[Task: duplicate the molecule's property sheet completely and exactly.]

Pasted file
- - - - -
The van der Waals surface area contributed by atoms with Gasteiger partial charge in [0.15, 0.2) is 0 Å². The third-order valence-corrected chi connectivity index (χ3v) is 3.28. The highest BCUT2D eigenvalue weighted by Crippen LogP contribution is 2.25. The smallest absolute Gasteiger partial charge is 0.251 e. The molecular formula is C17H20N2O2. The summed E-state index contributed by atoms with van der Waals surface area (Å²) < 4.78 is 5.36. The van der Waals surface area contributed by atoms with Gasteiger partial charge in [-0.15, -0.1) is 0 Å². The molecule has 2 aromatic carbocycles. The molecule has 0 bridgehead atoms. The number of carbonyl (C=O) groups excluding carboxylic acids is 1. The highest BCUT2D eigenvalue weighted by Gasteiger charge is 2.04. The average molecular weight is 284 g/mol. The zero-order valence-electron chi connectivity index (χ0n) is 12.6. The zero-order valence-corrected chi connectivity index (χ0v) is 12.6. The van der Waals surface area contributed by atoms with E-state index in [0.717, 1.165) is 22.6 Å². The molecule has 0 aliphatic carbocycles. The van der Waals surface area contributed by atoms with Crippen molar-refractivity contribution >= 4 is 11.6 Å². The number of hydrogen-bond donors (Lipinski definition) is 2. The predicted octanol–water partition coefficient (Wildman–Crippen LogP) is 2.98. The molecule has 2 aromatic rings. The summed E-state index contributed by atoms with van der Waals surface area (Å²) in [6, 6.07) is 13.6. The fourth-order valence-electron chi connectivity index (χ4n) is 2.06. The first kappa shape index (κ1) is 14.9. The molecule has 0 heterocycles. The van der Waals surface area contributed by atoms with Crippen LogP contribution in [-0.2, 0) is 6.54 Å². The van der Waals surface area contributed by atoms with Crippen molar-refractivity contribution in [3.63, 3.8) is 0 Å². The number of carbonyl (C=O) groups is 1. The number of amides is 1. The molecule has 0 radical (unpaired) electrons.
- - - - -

The van der Waals surface area contributed by atoms with Gasteiger partial charge in [0.15, 0.2) is 0 Å². The third-order valence-corrected chi connectivity index (χ3v) is 3.28. The highest BCUT2D eigenvalue weighted by Crippen LogP contribution is 2.25. The smallest absolute Gasteiger partial charge is 0.251 e. The molecular formula is C17H20N2O2. The summed E-state index contributed by atoms with van der Waals surface area (Å²) < 4.78 is 5.36. The van der Waals surface area contributed by atoms with Gasteiger partial charge in [-0.15, -0.1) is 0 Å². The molecule has 2 aromatic carbocycles. The molecule has 0 bridgehead atoms. The number of carbonyl (C=O) groups excluding carboxylic acids is 1. The highest BCUT2D eigenvalue weighted by Gasteiger charge is 2.04. The average molecular weight is 284 g/mol. The zero-order valence-electron chi connectivity index (χ0n) is 12.6. The zero-order valence-corrected chi connectivity index (χ0v) is 12.6. The van der Waals surface area contributed by atoms with E-state index in [0.717, 1.165) is 22.6 Å². The molecule has 0 aliphatic carbocycles. The van der Waals surface area contributed by atoms with Crippen molar-refractivity contribution >= 4 is 11.6 Å². The number of hydrogen-bond donors (Lipinski definition) is 2. The predicted octanol–water partition coefficient (Wildman–Crippen LogP) is 2.98. The molecule has 2 aromatic rings. The summed E-state index contributed by atoms with van der Waals surface area (Å²) in [6, 6.07) is 13.6. The fourth-order valence-electron chi connectivity index (χ4n) is 2.06. The first kappa shape index (κ1) is 14.9. The molecule has 0 heterocycles. The van der Waals surface area contributed by atoms with Crippen LogP contribution in [-0.2, 0) is 6.54 Å². The van der Waals surface area contributed by atoms with Crippen molar-refractivity contribution in [3.63, 3.8) is 0 Å². The number of carbonyl (C=O) groups is 1. The number of amides is 1. The molecule has 0 radical (unpaired) electrons.